Thursday, May 16, 2013
Every spring, I plant new flowers and vegetables anticipating their growth. The same is true with each book. Long before I put a word on paper, I get to know my characters, invent ways that take them through challenges so that, in the end, they too can grow.
Plants need water. So do new ideas. The idea I have planted in my brain needs to be soaked in thought and brainstormed so it can grow into a full concept.
Plants need help, so I fertilize them. I need help, so I spend time learning. I research items for my book. I read books, for fun and to learn more about writing. I attend seminars and conferences. I talk about writing with other authors.
You’re not a true gardener if you’re not willing to lose a few plants. The same is true with story lines. I have dozens of stories started. Some didn’t even get out of the gate; others are still in being considered. While others have gone on to be a full manuscript.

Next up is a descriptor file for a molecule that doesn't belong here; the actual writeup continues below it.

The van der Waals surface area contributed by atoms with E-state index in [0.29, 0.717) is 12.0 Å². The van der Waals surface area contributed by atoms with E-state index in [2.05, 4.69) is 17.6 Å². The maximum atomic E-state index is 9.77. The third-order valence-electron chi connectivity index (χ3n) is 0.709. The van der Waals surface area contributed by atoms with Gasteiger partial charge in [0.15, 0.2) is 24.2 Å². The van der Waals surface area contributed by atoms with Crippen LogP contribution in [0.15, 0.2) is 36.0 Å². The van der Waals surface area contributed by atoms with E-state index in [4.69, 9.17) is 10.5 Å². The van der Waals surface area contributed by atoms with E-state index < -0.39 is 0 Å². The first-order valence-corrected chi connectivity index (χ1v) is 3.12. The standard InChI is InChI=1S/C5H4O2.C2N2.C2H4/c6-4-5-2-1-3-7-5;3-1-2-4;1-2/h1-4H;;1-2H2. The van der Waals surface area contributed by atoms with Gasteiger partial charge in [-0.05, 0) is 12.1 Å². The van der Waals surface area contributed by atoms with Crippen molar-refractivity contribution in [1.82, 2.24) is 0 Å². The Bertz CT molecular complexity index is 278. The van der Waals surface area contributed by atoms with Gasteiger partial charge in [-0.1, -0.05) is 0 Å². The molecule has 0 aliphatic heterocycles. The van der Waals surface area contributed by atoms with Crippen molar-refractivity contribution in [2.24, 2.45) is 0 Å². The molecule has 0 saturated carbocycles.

Plants don’t grow overnight. Neither do books. Sometimes you just can’t force an idea. The creative process needs to grow.
Weeds drain the soil of nutrients and water. The weeds of writing are the things that drain you, the extra non-important things that pull you away from writing. We all have them—mine is spider solitaire. I have threatened to remove it from my computer if it keeps calling my name!
Change is inevitable. I’ve planted flowers in the sun where they needed shade. I’ve recently moved from a humid continental climate with lots of rain to a semi-arid climate where nothing grows unless you water it. Your books can change to. You may have to rip out whole scenes to make them better.
In the end, there is only one thing to say. There is no easy way to have a magnificent garden without a lot of hard work, sweat, and patience. Writing? Yep. The same thing.
What is your passion? And what aspects have you applied to your writing adventure?